My Mother’s Nighties

                       Bev Sweeney

After each hospital visit
I carry home a bag of nighties-
rose pink prints
warm enough
for the ward’s grey chill
soft enough
to cradle old bones.

The bag sits by my washing basket.
She has given me instructions
as only a mother dares -
Make sure you hand wash,
cold rinse, hang them in the shade.
Sometimes, exhausted,
I toss them in the machine,
pray her fingers will not sense
these small betrayals.

The doctor lifts her nightie
probes with slow hands
 - another lump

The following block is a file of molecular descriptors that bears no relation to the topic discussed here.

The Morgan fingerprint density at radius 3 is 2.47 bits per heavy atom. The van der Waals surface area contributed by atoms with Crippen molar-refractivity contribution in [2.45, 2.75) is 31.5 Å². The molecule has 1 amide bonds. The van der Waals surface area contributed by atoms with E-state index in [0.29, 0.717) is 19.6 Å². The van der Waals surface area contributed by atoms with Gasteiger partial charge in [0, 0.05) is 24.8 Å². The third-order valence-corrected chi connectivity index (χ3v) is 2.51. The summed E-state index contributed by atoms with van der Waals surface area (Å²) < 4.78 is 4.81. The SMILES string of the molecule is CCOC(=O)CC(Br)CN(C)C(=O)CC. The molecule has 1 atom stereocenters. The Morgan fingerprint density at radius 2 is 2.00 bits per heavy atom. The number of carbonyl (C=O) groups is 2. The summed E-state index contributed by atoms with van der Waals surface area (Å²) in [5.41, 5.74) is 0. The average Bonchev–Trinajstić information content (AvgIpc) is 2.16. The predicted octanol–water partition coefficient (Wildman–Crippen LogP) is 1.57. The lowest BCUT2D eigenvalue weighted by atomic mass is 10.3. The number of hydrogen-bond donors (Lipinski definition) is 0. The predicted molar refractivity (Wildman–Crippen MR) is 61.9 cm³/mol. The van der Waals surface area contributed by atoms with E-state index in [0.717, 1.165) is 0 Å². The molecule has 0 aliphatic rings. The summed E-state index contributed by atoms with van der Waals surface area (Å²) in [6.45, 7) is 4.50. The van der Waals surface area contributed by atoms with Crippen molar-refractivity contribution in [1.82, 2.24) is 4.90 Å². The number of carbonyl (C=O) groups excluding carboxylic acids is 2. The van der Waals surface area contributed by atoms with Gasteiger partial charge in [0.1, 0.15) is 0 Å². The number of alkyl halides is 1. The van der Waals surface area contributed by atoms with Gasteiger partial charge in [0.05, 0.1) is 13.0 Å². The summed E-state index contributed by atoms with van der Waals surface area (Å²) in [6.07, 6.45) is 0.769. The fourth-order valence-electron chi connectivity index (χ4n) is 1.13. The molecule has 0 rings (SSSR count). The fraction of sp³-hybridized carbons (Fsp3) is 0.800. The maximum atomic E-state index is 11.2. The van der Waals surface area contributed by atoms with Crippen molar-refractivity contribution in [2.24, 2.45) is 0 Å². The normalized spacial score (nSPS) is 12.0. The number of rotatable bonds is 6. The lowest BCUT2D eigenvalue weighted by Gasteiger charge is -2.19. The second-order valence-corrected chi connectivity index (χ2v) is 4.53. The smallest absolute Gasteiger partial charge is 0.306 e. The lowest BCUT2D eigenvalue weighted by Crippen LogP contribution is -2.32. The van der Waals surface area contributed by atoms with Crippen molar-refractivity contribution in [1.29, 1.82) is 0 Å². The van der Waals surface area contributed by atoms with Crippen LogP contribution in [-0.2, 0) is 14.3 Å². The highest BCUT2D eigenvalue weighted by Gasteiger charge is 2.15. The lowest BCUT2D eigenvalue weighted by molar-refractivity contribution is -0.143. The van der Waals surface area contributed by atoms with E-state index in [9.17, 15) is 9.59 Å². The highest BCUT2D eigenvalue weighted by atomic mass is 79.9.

this time her abdomen.
Blanket over stick shoulders
she is wheeled to radiation.
He says it will help -
slow down the process
ease the pain
for now.

On my line
by the warm brick wall
I peg her nighties.
Filled by spring breezes
they flap and twirl
in a floral dance
until – as the day wanes
I reach for them where they hang
flat, drained and still.

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